I conceived Mum’s Not The Word because there appears to be a massive negative premise that suggests that women who do not reproduce are selfish, do not like children or are not real women. Females who do not procreate are too often misrepresented by negative terms: barren, spinster, wicked stepmother or crazy cat lady. On many occasions, I have heard people say: “You wouldn’t understand unless you are a parent yourself.” I label myself as being child-free because I don’t want children. However, being infertile is not a choice. For many, it’s also a grieving process, which for some may slowly grow into acceptance, while for others it may be a cause of constant pain. There are also the childless by circumstance.
Today, women are expected to provide reasons not to have children. The choice to reproduce is not regarded as needing any thought or justification. Mum’s Not The Word debates the social stigmatisation of women, who, by choice or for medical reasons, go against the instinct of childbirth and maternal productivity. I photograph the childless, child-free and childless by circumstance. The images are of women in the foetal position, as a reversal of the recognised visual of the unborn child.
I create these images to challenge the negative attitudes within society towards people without children and to share stories of birth control, choice, freedom, regret and pain. I recruit participants through word of mouth and social media. I ask them bring along their duvet cover and I shoot from above and in natural light.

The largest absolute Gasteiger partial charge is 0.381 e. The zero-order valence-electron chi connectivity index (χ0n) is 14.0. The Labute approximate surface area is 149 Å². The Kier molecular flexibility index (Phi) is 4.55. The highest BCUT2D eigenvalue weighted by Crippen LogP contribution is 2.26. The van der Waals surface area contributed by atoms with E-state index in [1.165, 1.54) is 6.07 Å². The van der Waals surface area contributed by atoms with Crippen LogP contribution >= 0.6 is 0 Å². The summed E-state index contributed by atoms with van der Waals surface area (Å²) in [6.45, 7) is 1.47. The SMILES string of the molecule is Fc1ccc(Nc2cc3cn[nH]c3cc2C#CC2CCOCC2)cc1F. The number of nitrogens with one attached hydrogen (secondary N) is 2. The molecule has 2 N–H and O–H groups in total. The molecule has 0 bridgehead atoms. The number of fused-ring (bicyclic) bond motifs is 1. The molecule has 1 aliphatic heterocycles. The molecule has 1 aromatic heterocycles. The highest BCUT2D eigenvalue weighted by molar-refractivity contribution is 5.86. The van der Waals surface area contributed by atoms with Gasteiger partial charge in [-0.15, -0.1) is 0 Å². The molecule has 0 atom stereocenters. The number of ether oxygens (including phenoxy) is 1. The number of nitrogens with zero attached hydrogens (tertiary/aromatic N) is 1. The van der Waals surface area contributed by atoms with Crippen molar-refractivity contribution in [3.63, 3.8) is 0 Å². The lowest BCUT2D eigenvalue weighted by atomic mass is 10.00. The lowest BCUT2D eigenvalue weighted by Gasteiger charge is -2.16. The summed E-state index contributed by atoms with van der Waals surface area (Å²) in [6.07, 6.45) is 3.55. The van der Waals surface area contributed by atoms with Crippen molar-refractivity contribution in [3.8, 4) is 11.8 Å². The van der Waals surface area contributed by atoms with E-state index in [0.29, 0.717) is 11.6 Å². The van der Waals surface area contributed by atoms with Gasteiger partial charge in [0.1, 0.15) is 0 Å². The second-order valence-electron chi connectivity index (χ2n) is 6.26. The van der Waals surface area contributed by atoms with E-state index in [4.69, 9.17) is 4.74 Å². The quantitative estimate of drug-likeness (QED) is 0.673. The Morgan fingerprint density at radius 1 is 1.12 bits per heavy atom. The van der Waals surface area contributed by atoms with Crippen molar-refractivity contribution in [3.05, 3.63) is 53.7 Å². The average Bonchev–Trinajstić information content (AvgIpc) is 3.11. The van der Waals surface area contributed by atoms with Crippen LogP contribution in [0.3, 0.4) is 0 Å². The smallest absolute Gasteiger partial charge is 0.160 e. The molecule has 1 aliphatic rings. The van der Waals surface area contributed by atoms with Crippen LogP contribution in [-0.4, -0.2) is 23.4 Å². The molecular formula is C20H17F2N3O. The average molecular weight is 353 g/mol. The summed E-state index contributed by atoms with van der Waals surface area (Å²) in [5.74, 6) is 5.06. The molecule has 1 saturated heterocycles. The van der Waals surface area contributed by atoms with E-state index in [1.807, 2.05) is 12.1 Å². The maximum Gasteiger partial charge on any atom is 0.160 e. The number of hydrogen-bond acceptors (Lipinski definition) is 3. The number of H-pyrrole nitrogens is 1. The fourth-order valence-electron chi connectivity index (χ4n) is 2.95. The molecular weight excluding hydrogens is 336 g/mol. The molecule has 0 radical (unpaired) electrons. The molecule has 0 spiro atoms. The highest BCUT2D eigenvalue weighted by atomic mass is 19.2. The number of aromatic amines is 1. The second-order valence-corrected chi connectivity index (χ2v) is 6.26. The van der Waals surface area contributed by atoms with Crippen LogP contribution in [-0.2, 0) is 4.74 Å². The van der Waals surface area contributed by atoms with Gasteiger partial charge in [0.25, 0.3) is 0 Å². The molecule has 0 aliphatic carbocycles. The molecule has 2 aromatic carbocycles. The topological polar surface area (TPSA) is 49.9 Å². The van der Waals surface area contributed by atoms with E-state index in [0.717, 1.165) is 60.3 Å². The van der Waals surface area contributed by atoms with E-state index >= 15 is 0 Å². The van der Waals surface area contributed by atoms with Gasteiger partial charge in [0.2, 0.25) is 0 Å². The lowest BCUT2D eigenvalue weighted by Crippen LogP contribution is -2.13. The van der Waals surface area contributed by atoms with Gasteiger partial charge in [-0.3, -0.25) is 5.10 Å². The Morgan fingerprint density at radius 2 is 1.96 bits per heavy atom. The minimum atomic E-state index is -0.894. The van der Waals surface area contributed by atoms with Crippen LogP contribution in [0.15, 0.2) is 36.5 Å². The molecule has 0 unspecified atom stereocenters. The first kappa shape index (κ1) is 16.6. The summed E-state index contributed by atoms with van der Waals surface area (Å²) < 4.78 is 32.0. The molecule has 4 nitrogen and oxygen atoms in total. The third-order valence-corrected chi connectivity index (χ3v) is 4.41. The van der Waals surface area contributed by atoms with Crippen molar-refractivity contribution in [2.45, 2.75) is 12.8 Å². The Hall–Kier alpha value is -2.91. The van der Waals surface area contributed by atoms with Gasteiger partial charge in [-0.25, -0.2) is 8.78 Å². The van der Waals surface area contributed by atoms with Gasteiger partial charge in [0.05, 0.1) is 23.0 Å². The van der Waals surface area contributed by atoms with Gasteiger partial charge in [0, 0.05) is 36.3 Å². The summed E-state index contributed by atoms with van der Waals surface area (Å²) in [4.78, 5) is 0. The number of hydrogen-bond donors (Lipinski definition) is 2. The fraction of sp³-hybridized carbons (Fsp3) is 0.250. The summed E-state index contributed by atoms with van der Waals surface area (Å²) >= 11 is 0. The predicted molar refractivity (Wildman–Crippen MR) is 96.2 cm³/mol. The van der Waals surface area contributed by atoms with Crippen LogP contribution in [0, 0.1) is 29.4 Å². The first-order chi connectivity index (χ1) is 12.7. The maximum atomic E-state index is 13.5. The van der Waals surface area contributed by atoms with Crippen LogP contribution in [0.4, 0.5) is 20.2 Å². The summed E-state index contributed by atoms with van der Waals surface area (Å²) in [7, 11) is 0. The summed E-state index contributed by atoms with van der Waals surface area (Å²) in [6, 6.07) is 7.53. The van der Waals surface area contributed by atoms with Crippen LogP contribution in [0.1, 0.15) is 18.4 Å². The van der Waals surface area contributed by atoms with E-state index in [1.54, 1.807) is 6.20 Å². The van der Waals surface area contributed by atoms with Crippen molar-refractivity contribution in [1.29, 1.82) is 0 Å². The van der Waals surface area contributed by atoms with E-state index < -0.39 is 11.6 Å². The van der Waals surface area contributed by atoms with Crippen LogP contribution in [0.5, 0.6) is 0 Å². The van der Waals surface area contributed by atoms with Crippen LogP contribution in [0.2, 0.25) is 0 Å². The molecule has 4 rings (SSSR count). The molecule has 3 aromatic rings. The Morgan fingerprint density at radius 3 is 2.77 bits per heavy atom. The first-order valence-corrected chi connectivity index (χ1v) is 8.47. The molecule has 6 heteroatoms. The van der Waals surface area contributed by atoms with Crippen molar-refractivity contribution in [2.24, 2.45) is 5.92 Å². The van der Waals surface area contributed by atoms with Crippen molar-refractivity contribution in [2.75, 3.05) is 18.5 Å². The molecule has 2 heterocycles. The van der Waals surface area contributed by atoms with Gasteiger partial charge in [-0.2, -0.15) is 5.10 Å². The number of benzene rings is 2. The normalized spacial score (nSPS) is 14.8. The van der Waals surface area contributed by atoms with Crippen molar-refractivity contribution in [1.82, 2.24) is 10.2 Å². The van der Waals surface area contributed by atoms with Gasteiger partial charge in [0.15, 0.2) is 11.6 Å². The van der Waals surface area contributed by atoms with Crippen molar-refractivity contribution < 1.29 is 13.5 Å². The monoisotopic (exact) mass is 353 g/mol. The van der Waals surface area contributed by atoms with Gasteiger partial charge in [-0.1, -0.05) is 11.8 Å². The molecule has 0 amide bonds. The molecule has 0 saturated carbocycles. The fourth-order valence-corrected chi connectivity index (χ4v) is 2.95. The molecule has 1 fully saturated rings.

At present, I have 29 case studies of women from a range of backgrounds. I aim to photograph 60 and publish the images in a book. My subjects come from all walks of life – professionals, artists; a few have mental health issues or disabilities; some have fragile relationships with their birth mothers. A couple of the participants also identify as other than heterosexual.
The childless/child-free/childless by circumstance are newly recognised breeds of women who are contributing positively to decreasing the human impact on the natural world. There are more than seven billion people worldwide and 400,000 births per day. As the population soars, a growing number of communities will continue to be displaced by climate change, environmental disasters, wars, famines, technology and industry. The one in five who live a life without descendants are creating a much less of a global strain. Could civilisation be guided to identify it is acceptable to opt out of parenthood and by not procreating, humankind can inherit the key to a sustainable future?
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